Marie’s son was distraught. He had told his mother he would have the doctors do everything they could – but now they were saying that they didn’t know how long she would be able to breathe on her own without the tube, nor did they know how long she might last if the machine continued to do most of the breathing for her.
I never thought about death much, other than as a concept, until my husband was diagnosed with cancer in 2010. Then it made its entrance with a bang. Even though he was 65, it felt far too young to be contemplating death.
This is a photo I took of my parents’ joint funeral.
Unbelievably, they both died in the same week, in their sleep, aged 86 and 84. My dad had had a stroke a year previously and hadn’t been doing too well, so it wasn’t entirely unexpected when I got a phone call one morning saying he hadn’t woken up.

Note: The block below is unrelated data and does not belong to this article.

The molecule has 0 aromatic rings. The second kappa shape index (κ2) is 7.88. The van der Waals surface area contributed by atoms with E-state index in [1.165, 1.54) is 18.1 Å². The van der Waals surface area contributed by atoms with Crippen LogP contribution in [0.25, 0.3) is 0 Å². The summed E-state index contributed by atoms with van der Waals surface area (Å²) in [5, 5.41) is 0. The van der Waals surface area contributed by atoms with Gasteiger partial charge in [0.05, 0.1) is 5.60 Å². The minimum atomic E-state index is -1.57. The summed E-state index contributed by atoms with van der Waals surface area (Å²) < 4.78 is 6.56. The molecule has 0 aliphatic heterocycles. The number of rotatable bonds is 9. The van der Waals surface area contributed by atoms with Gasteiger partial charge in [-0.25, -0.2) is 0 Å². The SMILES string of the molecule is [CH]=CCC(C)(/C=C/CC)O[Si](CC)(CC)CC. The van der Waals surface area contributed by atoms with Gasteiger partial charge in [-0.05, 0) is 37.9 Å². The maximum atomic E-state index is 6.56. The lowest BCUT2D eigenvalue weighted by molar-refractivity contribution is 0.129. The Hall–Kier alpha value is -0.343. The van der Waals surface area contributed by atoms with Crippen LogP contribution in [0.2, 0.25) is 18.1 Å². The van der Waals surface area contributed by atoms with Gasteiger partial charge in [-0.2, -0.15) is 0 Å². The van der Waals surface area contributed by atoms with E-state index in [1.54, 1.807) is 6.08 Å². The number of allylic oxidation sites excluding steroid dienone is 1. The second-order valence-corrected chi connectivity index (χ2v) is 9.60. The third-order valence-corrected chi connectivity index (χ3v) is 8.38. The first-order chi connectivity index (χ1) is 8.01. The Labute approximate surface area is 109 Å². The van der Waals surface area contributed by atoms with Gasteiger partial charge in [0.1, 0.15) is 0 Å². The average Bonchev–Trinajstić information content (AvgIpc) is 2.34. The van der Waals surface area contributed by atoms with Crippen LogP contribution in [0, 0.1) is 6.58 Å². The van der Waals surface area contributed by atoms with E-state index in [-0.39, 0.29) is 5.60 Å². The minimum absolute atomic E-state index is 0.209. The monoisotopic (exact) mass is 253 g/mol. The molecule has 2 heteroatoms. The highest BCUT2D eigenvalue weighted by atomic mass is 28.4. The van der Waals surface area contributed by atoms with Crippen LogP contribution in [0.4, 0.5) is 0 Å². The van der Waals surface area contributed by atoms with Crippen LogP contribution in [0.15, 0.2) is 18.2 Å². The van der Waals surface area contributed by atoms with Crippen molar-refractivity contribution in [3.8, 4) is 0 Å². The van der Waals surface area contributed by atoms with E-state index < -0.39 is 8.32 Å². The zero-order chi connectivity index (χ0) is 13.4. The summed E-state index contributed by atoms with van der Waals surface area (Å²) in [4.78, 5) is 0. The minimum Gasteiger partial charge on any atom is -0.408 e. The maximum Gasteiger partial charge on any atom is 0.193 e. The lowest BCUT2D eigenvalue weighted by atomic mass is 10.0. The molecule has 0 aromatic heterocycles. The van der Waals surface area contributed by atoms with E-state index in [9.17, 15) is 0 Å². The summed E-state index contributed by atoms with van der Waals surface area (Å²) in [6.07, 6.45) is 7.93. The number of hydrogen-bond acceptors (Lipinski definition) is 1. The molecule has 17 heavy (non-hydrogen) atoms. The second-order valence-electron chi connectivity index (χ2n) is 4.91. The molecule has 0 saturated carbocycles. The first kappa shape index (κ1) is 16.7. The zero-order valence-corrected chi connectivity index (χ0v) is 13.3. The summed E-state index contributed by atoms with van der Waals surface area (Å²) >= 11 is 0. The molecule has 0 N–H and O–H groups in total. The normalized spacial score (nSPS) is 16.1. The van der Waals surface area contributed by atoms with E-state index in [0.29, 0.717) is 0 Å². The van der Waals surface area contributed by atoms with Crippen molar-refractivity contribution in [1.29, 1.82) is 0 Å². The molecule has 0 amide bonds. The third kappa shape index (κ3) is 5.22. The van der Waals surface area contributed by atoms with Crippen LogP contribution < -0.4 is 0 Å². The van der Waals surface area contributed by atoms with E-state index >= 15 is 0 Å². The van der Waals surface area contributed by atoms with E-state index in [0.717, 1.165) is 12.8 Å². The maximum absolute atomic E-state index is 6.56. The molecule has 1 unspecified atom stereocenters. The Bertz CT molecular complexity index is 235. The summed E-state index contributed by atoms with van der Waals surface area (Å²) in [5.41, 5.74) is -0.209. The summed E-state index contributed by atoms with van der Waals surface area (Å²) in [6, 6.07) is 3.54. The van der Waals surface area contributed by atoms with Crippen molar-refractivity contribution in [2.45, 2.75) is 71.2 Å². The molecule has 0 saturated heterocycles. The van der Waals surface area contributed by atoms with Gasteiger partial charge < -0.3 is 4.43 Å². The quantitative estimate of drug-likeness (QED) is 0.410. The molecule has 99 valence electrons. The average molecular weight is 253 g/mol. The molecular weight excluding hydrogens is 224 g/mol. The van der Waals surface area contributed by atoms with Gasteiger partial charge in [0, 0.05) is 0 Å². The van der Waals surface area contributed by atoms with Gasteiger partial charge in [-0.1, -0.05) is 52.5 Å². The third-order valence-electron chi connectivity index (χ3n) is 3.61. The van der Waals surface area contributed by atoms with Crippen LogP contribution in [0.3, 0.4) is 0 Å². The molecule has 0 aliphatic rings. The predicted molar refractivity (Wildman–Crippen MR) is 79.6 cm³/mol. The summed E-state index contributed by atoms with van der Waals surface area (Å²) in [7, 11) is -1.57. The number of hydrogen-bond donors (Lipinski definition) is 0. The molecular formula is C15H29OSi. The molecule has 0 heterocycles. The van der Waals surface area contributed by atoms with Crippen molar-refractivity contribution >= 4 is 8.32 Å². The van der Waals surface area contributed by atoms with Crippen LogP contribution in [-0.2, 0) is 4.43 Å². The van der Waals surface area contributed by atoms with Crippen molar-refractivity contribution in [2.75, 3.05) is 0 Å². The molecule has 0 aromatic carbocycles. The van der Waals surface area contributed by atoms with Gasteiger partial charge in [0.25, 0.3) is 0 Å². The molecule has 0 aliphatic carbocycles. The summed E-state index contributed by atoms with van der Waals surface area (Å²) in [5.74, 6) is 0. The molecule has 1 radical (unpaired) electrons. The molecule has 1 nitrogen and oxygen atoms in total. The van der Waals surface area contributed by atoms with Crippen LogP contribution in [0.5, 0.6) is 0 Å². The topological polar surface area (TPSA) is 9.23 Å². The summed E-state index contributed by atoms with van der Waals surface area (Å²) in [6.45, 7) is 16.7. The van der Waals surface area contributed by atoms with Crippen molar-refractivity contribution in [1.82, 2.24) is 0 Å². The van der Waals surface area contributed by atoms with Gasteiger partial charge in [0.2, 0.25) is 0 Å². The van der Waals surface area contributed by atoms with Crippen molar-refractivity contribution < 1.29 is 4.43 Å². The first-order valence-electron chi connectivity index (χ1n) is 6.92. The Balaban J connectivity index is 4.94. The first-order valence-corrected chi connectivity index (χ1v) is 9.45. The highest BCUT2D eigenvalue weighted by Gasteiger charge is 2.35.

You imagine ahead to your traditional dinner: you know what you will be eating, you know who you will be celebrating with, you know where you will be – but suddenly your heart drops. This year there will be an empty chair round that table.
We all know that writing a will is a good idea, but many of us never find the time to get around to it. “I’m too young. I don’t have anything to leave behind. I’ll set my affairs in order.” These are all statements many of us have used to procrastinate creating a will, or refute the idea altogether.
Maria and Arthur are coming towards the end of their lives. They are a couple I know, who raised four children, had vibrant and dynamic careers at the prime of their lives, lived in different countries and made a very positive and significant contribution to the world in various ways.